The Sun Dyeing experiments got off to a rather bad start with an overcast sky and continual rain for the first week of the month. In normal circumstances I could have left the jars to brew longer, although I am quite pleased with the results obtained in a mostly cold and wet winter month. The jar photos are taken just before opening.
Tea leaves – Three silks and fine cotton.
Eucalyptus Leaves – Two silks and fine cotton. The silks are a beautiful motley ivory colour.
Geranium flowers – Silk and light cotton. The strength of colour in the silk quite surprised me!
Succulent – Just a couple of pieces from the garden on a whim…Two silk and light cotton.
Puff Ball – This was a real surprise. As you can see the jar has orange/yellow fabric, when I washed this out, the large piece of silk became even brighter, almost fluorescent orange. Over the next 10 – 15 minutes it softened to pale brown, then becoming a gorgeous chocolate brown. The right hand sample is silk organza and as strong a colour as the large middle silk satin.
Brown Onion Skins – Have produced some subtle orange/yellows.
Bark – Silk Habutai, light cotton and silk organza (which gave the strongest colour throughout the sun dyeing experiments).
In all the dyeing experiments – sun dye and boiling, the silk samples are far superior in colour. Throughout the month I only used the leaves, skins, barks etc adding no mordants. I made a decision at the beginning not to purchase chemicals, just to see what I could achieve naturally…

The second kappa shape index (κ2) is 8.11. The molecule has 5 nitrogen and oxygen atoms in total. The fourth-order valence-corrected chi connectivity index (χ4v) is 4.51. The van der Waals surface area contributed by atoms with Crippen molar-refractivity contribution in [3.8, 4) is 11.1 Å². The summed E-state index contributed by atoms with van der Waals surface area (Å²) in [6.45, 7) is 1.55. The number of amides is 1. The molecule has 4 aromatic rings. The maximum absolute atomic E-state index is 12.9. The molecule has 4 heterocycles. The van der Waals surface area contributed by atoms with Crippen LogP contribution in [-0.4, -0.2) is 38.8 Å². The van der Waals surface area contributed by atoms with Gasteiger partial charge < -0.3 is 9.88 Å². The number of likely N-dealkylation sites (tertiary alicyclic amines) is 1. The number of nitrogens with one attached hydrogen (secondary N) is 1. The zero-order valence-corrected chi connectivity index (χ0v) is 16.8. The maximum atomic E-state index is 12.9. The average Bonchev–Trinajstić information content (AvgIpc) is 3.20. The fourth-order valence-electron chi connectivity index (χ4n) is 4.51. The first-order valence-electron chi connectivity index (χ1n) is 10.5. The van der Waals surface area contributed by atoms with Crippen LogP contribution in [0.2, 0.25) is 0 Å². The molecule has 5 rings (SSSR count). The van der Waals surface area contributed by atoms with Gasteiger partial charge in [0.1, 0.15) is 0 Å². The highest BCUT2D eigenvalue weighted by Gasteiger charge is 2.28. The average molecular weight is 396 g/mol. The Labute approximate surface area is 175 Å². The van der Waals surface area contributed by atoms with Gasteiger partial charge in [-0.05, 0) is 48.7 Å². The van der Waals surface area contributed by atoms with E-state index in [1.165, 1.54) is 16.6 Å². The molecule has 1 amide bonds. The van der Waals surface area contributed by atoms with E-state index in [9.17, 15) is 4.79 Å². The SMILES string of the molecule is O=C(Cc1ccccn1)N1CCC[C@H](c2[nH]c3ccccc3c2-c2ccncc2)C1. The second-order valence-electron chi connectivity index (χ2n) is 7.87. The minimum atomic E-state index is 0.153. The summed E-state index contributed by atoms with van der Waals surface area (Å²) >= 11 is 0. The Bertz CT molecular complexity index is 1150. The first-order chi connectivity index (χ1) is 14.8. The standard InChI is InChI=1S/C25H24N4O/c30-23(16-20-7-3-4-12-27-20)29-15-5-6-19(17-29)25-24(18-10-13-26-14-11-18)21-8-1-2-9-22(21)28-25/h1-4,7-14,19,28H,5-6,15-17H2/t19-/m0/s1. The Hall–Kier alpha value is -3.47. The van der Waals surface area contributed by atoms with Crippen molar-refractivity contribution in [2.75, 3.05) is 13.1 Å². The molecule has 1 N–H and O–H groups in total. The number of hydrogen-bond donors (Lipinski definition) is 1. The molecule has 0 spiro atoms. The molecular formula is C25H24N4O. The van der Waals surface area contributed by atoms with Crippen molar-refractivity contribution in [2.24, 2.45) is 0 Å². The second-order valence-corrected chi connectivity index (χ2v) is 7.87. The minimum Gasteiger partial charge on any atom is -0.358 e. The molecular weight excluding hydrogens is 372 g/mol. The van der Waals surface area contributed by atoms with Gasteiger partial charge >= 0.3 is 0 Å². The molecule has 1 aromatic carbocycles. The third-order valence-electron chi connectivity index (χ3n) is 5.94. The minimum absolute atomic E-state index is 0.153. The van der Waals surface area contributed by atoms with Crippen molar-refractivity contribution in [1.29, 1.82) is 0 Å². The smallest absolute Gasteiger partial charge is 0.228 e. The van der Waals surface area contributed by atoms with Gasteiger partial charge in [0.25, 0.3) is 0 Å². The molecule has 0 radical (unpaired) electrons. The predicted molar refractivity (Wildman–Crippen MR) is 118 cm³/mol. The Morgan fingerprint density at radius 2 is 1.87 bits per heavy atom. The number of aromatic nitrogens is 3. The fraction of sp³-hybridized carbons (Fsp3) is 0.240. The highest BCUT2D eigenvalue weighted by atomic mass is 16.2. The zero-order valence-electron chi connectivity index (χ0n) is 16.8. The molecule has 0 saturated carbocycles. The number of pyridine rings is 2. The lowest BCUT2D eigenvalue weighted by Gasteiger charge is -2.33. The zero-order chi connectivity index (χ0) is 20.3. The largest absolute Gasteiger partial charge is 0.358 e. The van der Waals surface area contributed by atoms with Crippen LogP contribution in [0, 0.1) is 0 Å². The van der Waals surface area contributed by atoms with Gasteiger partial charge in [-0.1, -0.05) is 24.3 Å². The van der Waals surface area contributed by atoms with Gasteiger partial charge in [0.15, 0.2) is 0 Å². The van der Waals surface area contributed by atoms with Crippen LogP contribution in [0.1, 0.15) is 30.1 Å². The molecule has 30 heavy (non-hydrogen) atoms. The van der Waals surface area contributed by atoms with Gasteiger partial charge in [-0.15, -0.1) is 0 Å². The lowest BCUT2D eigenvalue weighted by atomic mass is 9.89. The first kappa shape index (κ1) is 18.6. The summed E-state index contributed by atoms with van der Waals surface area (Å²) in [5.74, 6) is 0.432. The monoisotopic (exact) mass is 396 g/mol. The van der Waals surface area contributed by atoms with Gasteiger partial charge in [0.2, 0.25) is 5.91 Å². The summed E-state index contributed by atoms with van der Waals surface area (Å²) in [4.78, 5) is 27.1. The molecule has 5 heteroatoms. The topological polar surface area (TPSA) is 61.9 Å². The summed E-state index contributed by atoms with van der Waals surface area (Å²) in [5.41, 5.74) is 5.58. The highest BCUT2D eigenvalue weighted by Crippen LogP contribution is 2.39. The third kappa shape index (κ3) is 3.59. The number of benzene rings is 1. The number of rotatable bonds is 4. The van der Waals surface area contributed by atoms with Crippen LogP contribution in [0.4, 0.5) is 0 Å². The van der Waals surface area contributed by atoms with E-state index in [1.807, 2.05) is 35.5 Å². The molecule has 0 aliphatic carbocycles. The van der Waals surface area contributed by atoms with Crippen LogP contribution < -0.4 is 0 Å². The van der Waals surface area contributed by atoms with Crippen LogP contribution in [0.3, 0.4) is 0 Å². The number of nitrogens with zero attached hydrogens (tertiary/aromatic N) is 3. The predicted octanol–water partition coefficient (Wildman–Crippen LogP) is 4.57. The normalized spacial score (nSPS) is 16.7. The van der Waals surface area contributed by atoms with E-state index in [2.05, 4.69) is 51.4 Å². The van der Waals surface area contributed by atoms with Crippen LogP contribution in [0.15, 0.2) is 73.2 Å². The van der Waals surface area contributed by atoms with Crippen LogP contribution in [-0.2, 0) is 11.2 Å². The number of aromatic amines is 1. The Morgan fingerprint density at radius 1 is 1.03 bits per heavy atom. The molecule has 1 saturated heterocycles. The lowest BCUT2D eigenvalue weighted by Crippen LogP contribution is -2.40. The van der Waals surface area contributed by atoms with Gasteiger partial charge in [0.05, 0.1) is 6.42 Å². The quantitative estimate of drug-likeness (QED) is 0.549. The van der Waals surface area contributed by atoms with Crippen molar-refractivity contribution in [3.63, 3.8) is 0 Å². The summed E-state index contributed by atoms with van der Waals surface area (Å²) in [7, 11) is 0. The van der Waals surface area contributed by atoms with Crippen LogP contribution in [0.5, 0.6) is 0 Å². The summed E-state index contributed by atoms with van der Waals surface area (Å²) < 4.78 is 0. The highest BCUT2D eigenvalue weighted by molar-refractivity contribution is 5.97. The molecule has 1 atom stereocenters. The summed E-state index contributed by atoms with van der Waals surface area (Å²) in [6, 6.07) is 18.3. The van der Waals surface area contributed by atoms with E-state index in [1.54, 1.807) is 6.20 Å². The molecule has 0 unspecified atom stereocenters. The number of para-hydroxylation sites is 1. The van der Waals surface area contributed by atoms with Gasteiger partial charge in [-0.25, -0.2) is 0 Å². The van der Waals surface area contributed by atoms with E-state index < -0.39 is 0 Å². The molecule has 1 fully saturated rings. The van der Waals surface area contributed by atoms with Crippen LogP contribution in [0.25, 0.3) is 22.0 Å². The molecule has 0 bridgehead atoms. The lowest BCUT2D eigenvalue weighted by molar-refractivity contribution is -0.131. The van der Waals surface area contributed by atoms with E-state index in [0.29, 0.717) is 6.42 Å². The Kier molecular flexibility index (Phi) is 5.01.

Above is a print taken from a lovely textured piece of bark. It was quite uneven so I used a roller to apply ink directly to the bark, then placed the fabric on top to print. Below the seed pods were inked individually then stamp printed onto the fabric. Both fabrics were dyed earlier in the month, top is head cloth, below is the cotton nightie.
Above – 3 weights of cotton “rubbed” with red dirt given to me by a friend, collected near a rather large rock in Australia…I left the dirt to dry on the fabric overnight, then washed it out well with soapy water. It has not changed the hand of the fabric, although I’m not sure how colour fast this method is.
“Wet the fabric, squeeze out under the tap and grill at a meduim heat until it turns the colour you want”
I’ve never quite got the hang of my grill – as you can see below…20 minutes of nothing, then 2 minutes and the whole living area is filled with smoke, the dog is panicking as 3 smoke detectors have been set off and my fabric is on fire!
These were silkCotton, somewhat recognizable…
This piece of cotton is much larger that the others, was folded concertina style and is quite beautiful in parts…
Thanks to Anne Williams, firstly for all her generous information about simple non mordant natural dyeing possibilities and for the Puff Ball that produced this gorgeous pinkish-brown range of samples. They were boiled for 2 hours then left to cool until the evening.
Satin and Paj Silks
Silk Dupion and Head Cloth
This range of fabrics dyed with brown and red onion skins. Boiled for a couple of hours then left in the pot over night.